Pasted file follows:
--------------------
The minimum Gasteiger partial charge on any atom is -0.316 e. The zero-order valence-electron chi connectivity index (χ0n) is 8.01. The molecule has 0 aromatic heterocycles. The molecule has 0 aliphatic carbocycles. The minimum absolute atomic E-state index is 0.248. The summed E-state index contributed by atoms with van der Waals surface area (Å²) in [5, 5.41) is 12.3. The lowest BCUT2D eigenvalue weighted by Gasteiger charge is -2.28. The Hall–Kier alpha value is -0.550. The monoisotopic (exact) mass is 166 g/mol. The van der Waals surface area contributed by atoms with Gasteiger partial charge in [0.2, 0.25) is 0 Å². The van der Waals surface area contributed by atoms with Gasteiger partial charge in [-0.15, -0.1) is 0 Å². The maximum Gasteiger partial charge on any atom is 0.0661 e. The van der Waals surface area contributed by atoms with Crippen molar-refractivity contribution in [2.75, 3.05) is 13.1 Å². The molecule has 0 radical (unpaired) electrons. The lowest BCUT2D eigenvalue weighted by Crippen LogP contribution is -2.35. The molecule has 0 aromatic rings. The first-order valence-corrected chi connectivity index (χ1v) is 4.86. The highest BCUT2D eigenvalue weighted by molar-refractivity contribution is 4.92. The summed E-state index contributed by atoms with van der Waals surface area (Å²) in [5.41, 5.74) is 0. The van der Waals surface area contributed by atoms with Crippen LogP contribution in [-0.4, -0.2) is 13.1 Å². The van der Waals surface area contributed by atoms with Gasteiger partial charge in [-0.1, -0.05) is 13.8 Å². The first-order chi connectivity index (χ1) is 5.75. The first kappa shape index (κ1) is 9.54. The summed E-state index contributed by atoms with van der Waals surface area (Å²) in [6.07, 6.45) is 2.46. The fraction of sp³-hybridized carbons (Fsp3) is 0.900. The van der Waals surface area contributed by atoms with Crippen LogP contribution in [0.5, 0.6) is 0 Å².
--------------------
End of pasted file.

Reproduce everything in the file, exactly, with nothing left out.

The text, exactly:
The minimum Gasteiger partial charge on any atom is -0.316 e. The zero-order valence-electron chi connectivity index (χ0n) is 8.01. The molecule has 0 aromatic heterocycles. The molecule has 0 aliphatic carbocycles. The minimum absolute atomic E-state index is 0.248. The summed E-state index contributed by atoms with van der Waals surface area (Å²) in [5, 5.41) is 12.3. The lowest BCUT2D eigenvalue weighted by Gasteiger charge is -2.28. The Hall–Kier alpha value is -0.550. The monoisotopic (exact) mass is 166 g/mol. The van der Waals surface area contributed by atoms with Gasteiger partial charge in [0.2, 0.25) is 0 Å². The van der Waals surface area contributed by atoms with Gasteiger partial charge in [-0.15, -0.1) is 0 Å². The maximum Gasteiger partial charge on any atom is 0.0661 e. The van der Waals surface area contributed by atoms with Crippen molar-refractivity contribution in [2.75, 3.05) is 13.1 Å². The molecule has 0 radical (unpaired) electrons. The lowest BCUT2D eigenvalue weighted by Crippen LogP contribution is -2.35. The molecule has 0 aromatic rings. The first-order valence-corrected chi connectivity index (χ1v) is 4.86. The highest BCUT2D eigenvalue weighted by molar-refractivity contribution is 4.92. The summed E-state index contributed by atoms with van der Waals surface area (Å²) in [5.41, 5.74) is 0. The van der Waals surface area contributed by atoms with Crippen LogP contribution in [-0.4, -0.2) is 13.1 Å². The van der Waals surface area contributed by atoms with Gasteiger partial charge in [-0.1, -0.05) is 13.8 Å². The first-order chi connectivity index (χ1) is 5.75. The first kappa shape index (κ1) is 9.54. The summed E-state index contributed by atoms with van der Waals surface area (Å²) in [6.07, 6.45) is 2.46. The fraction of sp³-hybridized carbons (Fsp3) is 0.900. The van der Waals surface area contributed by atoms with Crippen LogP contribution in [0.5, 0.6) is 0 Å².